The very strange case of Henry Howard Holmes


Herman Webster Mudgett – better known under the name of Dr. Henry Howard Holmes, was one of the first documented American serial killers.

In Chicago at the time of the 1893 World’s Fair, Holmes opened a very strange hotel which he had designed and built for himself specifically with murder in mind.

The hotel became the location of many of his murders. While he confessed to 27 murders, of which nine were confirmed, his actual body count could be as high as 200.

He took an unknown number of his victims from the 1893 Chicago World’s Fair, which was less than two miles away, to his “World’s Fair” hotel.


The Murder Hotel

Holmes purchased a lot across from the drugstore where he built his three-story, block-long “castle” as it was dubbed by those in the neighborhood. It was opened as a hotel for the World’s Columbian Exposition in 1893, with part of the structure used as commercial space. The ground floor of the Castle contained Holmes’s own relocated drugstore and various shops, while the upper two floors contained his personal office and a maze of over 100 windowless rooms with doorways opening to brick walls, oddly-angled hallways, stairways to nowhere, doors openable only from the outside, and a host of other strange and labyrinthine constructions. Holmes repeatedly changed builders during the construction of the Castle, so only he fully understood the design of the hotel.

Holmes selected mostly females as his employees (many of whom were required as a condition of employment to take out life insurance policies, for which Holmes would pay the premiums but was also the beneficiary),

Holmes would then plan and kill, employees, his lovers and hotel guests.



Horrific Murders

Some victims were locked in soundproof bedrooms fitted with gas lines that let him asphyxiate them at any time. Other victims were locked in a huge soundproof bank vault near his office, where they were left to suffocate.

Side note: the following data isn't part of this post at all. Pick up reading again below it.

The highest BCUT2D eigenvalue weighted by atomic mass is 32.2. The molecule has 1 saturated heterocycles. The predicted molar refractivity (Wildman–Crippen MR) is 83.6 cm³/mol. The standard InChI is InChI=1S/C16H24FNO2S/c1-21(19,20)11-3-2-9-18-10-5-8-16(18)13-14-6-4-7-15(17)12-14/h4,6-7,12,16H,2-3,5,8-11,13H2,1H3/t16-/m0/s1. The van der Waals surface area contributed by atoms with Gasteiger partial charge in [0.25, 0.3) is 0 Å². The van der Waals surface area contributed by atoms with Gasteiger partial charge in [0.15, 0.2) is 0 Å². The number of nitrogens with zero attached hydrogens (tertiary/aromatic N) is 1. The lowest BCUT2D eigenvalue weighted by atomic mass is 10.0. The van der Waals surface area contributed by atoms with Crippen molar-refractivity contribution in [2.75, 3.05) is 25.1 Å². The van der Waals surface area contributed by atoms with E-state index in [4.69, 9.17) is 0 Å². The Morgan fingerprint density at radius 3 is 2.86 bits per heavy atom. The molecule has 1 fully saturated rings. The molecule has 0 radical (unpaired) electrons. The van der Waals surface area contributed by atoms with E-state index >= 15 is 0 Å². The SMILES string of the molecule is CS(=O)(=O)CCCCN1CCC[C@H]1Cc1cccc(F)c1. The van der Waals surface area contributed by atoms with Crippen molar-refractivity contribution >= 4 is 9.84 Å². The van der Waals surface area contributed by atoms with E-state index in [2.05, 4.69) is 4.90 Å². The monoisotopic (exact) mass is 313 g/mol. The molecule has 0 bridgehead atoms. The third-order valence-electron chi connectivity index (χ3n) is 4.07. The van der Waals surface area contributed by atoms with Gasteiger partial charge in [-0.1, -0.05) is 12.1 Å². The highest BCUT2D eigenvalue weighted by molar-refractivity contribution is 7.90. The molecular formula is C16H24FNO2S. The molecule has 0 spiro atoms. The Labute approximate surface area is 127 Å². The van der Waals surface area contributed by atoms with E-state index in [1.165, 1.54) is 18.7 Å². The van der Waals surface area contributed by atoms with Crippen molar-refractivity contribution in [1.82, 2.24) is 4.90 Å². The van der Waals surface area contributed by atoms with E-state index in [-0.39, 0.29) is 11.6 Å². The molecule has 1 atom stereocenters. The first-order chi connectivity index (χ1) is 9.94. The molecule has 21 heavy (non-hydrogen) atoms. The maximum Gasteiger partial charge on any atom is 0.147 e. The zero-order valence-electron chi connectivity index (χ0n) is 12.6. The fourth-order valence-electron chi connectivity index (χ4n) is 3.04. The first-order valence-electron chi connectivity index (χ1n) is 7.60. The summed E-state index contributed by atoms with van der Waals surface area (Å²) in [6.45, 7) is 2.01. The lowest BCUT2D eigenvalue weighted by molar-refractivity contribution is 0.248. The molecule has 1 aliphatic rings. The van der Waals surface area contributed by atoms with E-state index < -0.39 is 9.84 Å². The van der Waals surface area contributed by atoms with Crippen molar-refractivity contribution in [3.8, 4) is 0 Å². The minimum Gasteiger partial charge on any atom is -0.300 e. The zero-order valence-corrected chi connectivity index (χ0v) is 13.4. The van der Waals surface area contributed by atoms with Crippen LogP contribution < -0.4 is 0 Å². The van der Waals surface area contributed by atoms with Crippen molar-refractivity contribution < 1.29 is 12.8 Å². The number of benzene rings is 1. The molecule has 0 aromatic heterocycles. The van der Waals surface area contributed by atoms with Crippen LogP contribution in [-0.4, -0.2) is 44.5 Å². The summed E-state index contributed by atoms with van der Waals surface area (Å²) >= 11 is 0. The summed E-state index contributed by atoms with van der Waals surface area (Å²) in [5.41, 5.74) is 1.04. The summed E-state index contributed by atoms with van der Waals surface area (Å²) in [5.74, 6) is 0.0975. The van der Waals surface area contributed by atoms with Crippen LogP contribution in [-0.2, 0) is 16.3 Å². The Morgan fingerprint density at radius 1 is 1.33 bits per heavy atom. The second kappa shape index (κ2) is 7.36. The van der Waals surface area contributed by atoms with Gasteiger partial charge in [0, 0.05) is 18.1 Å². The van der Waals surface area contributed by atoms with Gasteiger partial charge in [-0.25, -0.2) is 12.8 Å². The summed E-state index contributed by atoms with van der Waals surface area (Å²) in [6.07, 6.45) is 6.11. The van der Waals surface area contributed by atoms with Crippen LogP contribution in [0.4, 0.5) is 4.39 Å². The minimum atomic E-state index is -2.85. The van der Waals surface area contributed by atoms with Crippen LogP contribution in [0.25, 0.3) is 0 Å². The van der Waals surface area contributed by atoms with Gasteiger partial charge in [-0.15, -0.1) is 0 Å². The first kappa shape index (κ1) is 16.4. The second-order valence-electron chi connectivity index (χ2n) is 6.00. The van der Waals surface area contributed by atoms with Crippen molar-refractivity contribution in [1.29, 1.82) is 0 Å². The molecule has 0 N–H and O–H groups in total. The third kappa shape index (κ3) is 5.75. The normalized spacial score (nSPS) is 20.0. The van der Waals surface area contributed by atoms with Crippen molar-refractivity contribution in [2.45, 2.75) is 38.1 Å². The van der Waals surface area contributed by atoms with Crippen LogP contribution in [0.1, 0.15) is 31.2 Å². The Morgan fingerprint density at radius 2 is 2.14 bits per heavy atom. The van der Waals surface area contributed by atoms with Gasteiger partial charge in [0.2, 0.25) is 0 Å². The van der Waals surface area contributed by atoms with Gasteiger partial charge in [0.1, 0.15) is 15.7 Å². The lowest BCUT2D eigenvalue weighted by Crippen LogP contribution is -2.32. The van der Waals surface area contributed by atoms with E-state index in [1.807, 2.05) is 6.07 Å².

The victims’ bodies were dropped by secret chute to the basement, where some were meticulously dissected, stripped of flesh, crafted into skeleton models, and then sold to medical schools. Holmes also cremated some of the bodies or placed them in lime pits for destruction. Holmes had two giant furnaces as well as pits of acid, bottles of various poisons, and even a stretching rack.

Through the connections he had gained in medical school, he sold skeletons and organs with little difficulty.



Following the World’s Fair with creditors closing in and the economy in a general slump, Holmes left the hotel and Chicago. He reappeared in Fort Worth, Texas, where he had inherited property from two railroad heiress sisters, to one of whom he had promised marriage and both of whom he murdered.

There, he sought to construct another castle along the lines of his Chicago operation. However, he soon abandoned this project. He continued to move throughout the United States and Canada. The only murders verified during this period were those of his longtime associate Benjamin Pitezel and three of Pitezel’s children.


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